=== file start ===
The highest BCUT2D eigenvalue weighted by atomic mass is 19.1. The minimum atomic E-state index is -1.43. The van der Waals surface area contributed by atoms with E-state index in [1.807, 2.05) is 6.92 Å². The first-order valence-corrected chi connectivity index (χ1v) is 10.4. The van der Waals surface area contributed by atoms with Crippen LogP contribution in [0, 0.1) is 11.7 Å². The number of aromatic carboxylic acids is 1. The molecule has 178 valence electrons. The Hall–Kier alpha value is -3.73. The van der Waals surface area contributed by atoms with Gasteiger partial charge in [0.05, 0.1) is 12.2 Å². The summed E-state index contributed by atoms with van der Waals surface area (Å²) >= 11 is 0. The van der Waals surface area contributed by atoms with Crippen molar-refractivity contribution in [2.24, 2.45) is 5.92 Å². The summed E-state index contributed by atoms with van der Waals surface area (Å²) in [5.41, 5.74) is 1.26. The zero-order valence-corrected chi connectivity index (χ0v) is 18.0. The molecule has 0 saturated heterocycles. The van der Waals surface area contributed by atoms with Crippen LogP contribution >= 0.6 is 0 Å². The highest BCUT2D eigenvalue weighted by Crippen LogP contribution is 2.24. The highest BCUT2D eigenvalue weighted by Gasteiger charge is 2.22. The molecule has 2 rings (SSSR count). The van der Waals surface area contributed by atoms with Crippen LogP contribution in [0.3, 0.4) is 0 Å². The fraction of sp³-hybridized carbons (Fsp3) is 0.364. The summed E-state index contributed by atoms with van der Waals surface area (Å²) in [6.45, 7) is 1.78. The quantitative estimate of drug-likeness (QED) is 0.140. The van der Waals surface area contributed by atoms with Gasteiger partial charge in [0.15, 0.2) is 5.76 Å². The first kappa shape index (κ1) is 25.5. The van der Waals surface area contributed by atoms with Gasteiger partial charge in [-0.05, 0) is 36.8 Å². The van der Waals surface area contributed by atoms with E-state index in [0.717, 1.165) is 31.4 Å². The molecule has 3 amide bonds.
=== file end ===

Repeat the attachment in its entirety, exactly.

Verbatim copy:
The highest BCUT2D eigenvalue weighted by atomic mass is 19.1. The minimum atomic E-state index is -1.43. The van der Waals surface area contributed by atoms with E-state index in [1.807, 2.05) is 6.92 Å². The first-order valence-corrected chi connectivity index (χ1v) is 10.4. The van der Waals surface area contributed by atoms with Crippen LogP contribution in [0, 0.1) is 11.7 Å². The number of aromatic carboxylic acids is 1. The molecule has 178 valence electrons. The Hall–Kier alpha value is -3.73. The van der Waals surface area contributed by atoms with Gasteiger partial charge in [0.05, 0.1) is 12.2 Å². The summed E-state index contributed by atoms with van der Waals surface area (Å²) >= 11 is 0. The van der Waals surface area contributed by atoms with Crippen molar-refractivity contribution in [2.24, 2.45) is 5.92 Å². The summed E-state index contributed by atoms with van der Waals surface area (Å²) in [5.41, 5.74) is 1.26. The zero-order valence-corrected chi connectivity index (χ0v) is 18.0. The molecule has 0 saturated heterocycles. The van der Waals surface area contributed by atoms with Crippen LogP contribution >= 0.6 is 0 Å². The highest BCUT2D eigenvalue weighted by Crippen LogP contribution is 2.24. The highest BCUT2D eigenvalue weighted by Gasteiger charge is 2.22. The molecule has 2 rings (SSSR count). The van der Waals surface area contributed by atoms with Crippen LogP contribution in [0.3, 0.4) is 0 Å². The fraction of sp³-hybridized carbons (Fsp3) is 0.364. The summed E-state index contributed by atoms with van der Waals surface area (Å²) in [6.45, 7) is 1.78. The quantitative estimate of drug-likeness (QED) is 0.140. The van der Waals surface area contributed by atoms with Gasteiger partial charge in [0.15, 0.2) is 5.76 Å². The first kappa shape index (κ1) is 25.5. The van der Waals surface area contributed by atoms with Gasteiger partial charge in [-0.05, 0) is 36.8 Å². The van der Waals surface area contributed by atoms with E-state index in [0.717, 1.165) is 31.4 Å². The molecule has 3 amide bonds.